How important is board selection when learning to surf?

David Williams

Resident 'Bear Grylls' for Getfrank.

Have you tried surfing? If so did you stop because it was too difficult, or has your learning curve become a plateau? When learning to surf it is very important that you have the appropriate board to match your objectives or it is more than likely you will flag it into the too-hard basket. This article will explore the significance of the board you are using by explaining the different purposes boards have, and which board is best suited to you.

The key element that will aid your surfing progress is having regular successes. The most common reason why people stop learning to surf is because they are not feeling a sense of achievement frequently enough in order to fuel their ambition to get to the intermediate level of surfing. So having the appropriate board will allow you a far better chance to experience just why all these crazy people get up on a winters dawn to be the first one out in bone chilling water just to get that indescribable feeling of controlling a stick of foam on one of nature’s marvellous wonders.

Standing up was quite the success for Matt.

Your goal may be to rival Kelly Slater on the world tour, or just to be able to have a lot of fun with friends and family on the beach over your holidays and weekends; either way with the right know-how on board selection you have a much greater chance of success.

The two types of boards most commonly used are shortboards and longboards or Malibu’s. Longboards are generally 9 feet long or larger, and are the more traditional style of surfing. If you want to be a longboarder then it is far easier to be matched with a board as people of any size can ride them. The only real alteration made is the amount of volume through the board. Volume will make it more stable and easier to paddle but generally will limit manoeuvrability of the board. If you can stand without too much trouble and have reasonable coordination you will not need extra volume unless you have a more ‘robust’ frame. Generally if you weigh more than 110kg a longboard is the better option.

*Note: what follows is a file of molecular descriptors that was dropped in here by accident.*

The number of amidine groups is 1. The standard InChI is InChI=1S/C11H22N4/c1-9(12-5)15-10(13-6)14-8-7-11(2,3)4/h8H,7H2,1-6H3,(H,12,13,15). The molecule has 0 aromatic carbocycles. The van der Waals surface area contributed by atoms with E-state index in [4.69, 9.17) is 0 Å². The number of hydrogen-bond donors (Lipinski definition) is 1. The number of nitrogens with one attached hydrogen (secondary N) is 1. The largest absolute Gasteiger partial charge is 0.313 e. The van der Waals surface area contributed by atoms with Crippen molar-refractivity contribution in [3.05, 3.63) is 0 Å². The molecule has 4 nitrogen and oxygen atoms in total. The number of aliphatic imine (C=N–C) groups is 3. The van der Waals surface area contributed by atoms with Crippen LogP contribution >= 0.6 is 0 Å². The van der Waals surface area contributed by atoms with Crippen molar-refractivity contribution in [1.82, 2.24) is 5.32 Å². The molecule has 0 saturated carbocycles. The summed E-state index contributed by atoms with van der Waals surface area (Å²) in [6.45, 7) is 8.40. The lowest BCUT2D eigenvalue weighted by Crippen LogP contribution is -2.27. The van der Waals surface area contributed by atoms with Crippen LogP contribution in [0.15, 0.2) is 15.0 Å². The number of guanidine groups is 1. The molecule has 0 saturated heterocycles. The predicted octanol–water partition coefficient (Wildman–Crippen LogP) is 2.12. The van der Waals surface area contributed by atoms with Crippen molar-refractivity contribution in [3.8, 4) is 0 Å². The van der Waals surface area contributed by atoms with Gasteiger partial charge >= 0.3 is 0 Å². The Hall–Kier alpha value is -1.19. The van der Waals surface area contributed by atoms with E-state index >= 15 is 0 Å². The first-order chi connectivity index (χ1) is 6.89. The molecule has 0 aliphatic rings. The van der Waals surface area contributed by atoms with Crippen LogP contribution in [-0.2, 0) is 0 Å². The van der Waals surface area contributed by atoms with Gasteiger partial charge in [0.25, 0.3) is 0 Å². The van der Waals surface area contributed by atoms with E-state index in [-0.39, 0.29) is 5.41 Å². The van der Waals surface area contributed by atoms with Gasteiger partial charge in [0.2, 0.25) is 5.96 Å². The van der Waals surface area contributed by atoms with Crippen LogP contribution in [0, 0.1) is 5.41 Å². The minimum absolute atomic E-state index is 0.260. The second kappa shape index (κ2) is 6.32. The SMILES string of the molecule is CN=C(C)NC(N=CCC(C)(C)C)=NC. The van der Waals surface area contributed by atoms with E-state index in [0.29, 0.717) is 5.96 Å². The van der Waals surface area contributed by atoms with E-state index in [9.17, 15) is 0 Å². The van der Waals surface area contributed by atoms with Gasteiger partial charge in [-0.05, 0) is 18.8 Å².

To become a shortboarder board selection is extremely crucial because if you try to go too short too quick, or the opposite and stay too big too long then your progression rate will suffer. To learn to ride a shorter board you must first learn the right techniques on a larger board. When starting, if you weigh around 70kg then it is good to start on a mini mal, at around 7 foot 2 in length. If you are fairly coordinated and have experience in other board sports then a 6 foot 7” - 7 foot funboard is a good option. Funboards are a full volume short board that is easier to paddle and catch waves and often has a more rounded nose than a shortboard. If you weigh around 100kg then it is best to start on a longboard around 8 foot 6” - 9 foot 2” and progressively work your way smaller. Again if you’ve done other board sports and have good coordination then you may go 5 or 6 inches shorter. If you are anywhere between those weights, for example 85kg, a good board length is 7 foot 8” - 8 foot 2”.

 

Which board?

These lengths are a guide only and it is recommended that whenever buying a board you talk to the shapers or manufacturers and explain in detail (be honest!) your experience levels and objectives. Once you are confident and feel like your board may be too big and you want something that is more responsive and easier to get under the waves, then it is a good idea for your next progression to be a board with less volume and around 4-8 inches shorter depending on the original length of the board. A good time to asses whether you may need a new board is once you have had it for a season. You should not lose much money because mals and mini mals have a good re-sale value.

The correct board is an essential element but I can also not express enough the importance of proper guidance and technical advice. Check the links for more information.

Happy Surfing!

mailto:info@newzealandsurftours.com
www.newzealandsurftours.com
www.cityboards.co.nz ask for Ben when in Newmarket shop or:
mailto:ben@cityboards.co.nz

 
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  • Tony says
    Great article - also worth to note that fin size plays an important part, cheaper than buying a new board, change the fins. Makes a hell of a difference!

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